But I still have mixed feelings about the story structure and the narration itself. The nonlinear approach doesn’t always work for me, because sometimes I don’t see what mixing up the timeline really adds to this story. Other times it totally works for me, for example when we see Selina sneaking into the kitchen of a restaurant. We know which restaurant this is because in an earlier scene we saw Riddler and Espinoza there talking, and because King repeats some of the words that Riddler and Espinoza spoke, we know this is happening at the same time. This is told in this order because it sets up a great action scene that wakes you up after a somewhat slower pace. It’s highly effective.
And yet the narration can work against itself. Sometimes it’s overly detailed, where Batman’s exact speed is being explained as he’s racing across the pages on his motorbike. In the same scene, we even get a line that says, “Batman is here. And he’s on his bike,” which rubs me the wrong way because it’s literally stating what we already see on the page.
The narration and time skips are a balance thing for me, and something that King has been playing with through this whole series. We’ve had a number of moments through it where the narration is way too obvious, such as issue #1’s use of Croc walking up the stairs and here with the bike moments. And others where it works very well, such as the build of the chase last issue and the tigers here. It works until it goes a little too far, then it’s almost distracting in its bluntness.
Overall, I would say that the narration is concise, because the narration boxes are pretty small and most of them easy to read. But I think that a lot of these could be combined into one and use way fewer words and still get the exact same point across. This way, the pacing wouldn’t be slowed down by drawn-out narration, either, because as it stands, some of the dynamic, fast-paced sequences are hindered by all the text.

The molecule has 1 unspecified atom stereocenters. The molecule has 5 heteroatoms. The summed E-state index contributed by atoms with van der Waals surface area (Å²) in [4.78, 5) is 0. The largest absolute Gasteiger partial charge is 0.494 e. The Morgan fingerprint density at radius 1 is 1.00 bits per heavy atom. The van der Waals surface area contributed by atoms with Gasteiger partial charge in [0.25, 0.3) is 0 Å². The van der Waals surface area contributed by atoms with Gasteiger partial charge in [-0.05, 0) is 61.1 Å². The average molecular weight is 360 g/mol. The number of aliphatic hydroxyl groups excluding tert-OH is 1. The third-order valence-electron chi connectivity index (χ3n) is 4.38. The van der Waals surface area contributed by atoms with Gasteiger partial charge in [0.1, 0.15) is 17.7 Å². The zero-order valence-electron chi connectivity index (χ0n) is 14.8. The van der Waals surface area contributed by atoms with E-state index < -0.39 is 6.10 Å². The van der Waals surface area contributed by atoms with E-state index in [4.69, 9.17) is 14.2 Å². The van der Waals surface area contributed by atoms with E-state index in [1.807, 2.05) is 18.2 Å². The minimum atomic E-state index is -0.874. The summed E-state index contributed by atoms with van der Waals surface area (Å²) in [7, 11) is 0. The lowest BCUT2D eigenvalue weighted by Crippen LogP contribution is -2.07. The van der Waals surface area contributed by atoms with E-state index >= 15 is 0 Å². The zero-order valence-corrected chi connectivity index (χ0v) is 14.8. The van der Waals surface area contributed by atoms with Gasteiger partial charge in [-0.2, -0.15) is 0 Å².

Jumping back to the section with Espinoza, Riddler, and Catwoman, I wanted to mention how much I loved that particular fight scene. Visually you can tell that Catwoman is having a blast fighting in the diner, which makes reading it a lot of fun. It’s dynamic and fun, especially the way Marquez shifts from tight shots on characters, to a wider chaotic diner scene, and back gives you a real sense of movement and place within the action.
- You are a fan of The Help.
- You want to see some amazing Bat-art by Marquez.
- You are a fan of Catwoman and Riddler as a duo.
Overall: I, for one, was pleasantly surprised by this issue. I feel like I’m starting to get into the story, especially now that The Help seems to get an interesting character arc, and Selina and Riddler’s team-up is a lot of fun. The artwork is great all the way through. That said, this issue still has some shortcomings, particularly in the way that the nonlinear narrative is put together, and the narration can be too dry and/or detailed.
Disclaimer: DC Comics provided Batman News with a copy of this comic for the purpose of this review.